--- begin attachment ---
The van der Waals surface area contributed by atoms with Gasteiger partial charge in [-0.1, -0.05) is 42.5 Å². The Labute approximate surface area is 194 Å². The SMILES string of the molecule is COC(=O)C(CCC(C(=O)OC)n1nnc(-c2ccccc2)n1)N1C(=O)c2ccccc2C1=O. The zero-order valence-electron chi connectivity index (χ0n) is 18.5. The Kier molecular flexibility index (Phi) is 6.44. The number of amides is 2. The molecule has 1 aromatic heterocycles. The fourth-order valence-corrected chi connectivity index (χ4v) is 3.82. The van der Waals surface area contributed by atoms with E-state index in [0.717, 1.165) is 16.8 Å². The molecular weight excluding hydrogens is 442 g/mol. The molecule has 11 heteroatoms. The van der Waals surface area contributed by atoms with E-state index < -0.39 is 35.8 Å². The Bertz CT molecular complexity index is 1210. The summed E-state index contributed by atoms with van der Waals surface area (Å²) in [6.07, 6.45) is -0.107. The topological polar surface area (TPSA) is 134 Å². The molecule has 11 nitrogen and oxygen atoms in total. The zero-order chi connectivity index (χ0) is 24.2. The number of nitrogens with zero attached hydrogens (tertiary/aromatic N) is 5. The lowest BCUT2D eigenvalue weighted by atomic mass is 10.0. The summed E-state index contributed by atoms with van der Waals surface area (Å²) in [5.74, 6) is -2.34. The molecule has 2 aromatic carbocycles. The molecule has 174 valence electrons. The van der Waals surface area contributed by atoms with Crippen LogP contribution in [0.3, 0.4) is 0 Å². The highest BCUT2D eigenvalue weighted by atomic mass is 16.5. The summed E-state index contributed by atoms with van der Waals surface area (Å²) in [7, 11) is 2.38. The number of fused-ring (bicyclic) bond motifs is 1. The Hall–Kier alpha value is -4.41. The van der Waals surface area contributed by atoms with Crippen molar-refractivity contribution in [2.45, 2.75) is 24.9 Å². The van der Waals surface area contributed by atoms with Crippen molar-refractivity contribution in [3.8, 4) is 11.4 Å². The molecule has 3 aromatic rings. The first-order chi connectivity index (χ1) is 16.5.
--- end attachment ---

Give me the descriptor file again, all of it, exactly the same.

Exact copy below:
The van der Waals surface area contributed by atoms with Gasteiger partial charge in [-0.1, -0.05) is 42.5 Å². The Labute approximate surface area is 194 Å². The SMILES string of the molecule is COC(=O)C(CCC(C(=O)OC)n1nnc(-c2ccccc2)n1)N1C(=O)c2ccccc2C1=O. The zero-order valence-electron chi connectivity index (χ0n) is 18.5. The Kier molecular flexibility index (Phi) is 6.44. The number of amides is 2. The molecule has 1 aromatic heterocycles. The fourth-order valence-corrected chi connectivity index (χ4v) is 3.82. The van der Waals surface area contributed by atoms with E-state index in [0.717, 1.165) is 16.8 Å². The molecular weight excluding hydrogens is 442 g/mol. The molecule has 11 heteroatoms. The van der Waals surface area contributed by atoms with E-state index < -0.39 is 35.8 Å². The Bertz CT molecular complexity index is 1210. The summed E-state index contributed by atoms with van der Waals surface area (Å²) in [6.07, 6.45) is -0.107. The topological polar surface area (TPSA) is 134 Å². The molecule has 11 nitrogen and oxygen atoms in total. The zero-order chi connectivity index (χ0) is 24.2. The number of nitrogens with zero attached hydrogens (tertiary/aromatic N) is 5. The lowest BCUT2D eigenvalue weighted by atomic mass is 10.0. The summed E-state index contributed by atoms with van der Waals surface area (Å²) in [5.74, 6) is -2.34. The molecule has 2 aromatic carbocycles. The molecule has 174 valence electrons. The van der Waals surface area contributed by atoms with Crippen LogP contribution in [0.3, 0.4) is 0 Å². The highest BCUT2D eigenvalue weighted by atomic mass is 16.5. The summed E-state index contributed by atoms with van der Waals surface area (Å²) in [7, 11) is 2.38. The number of fused-ring (bicyclic) bond motifs is 1. The Hall–Kier alpha value is -4.41. The van der Waals surface area contributed by atoms with Crippen molar-refractivity contribution in [2.45, 2.75) is 24.9 Å². The van der Waals surface area contributed by atoms with Crippen molar-refractivity contribution in [3.8, 4) is 11.4 Å². The molecule has 3 aromatic rings. The first-order chi connectivity index (χ1) is 16.5.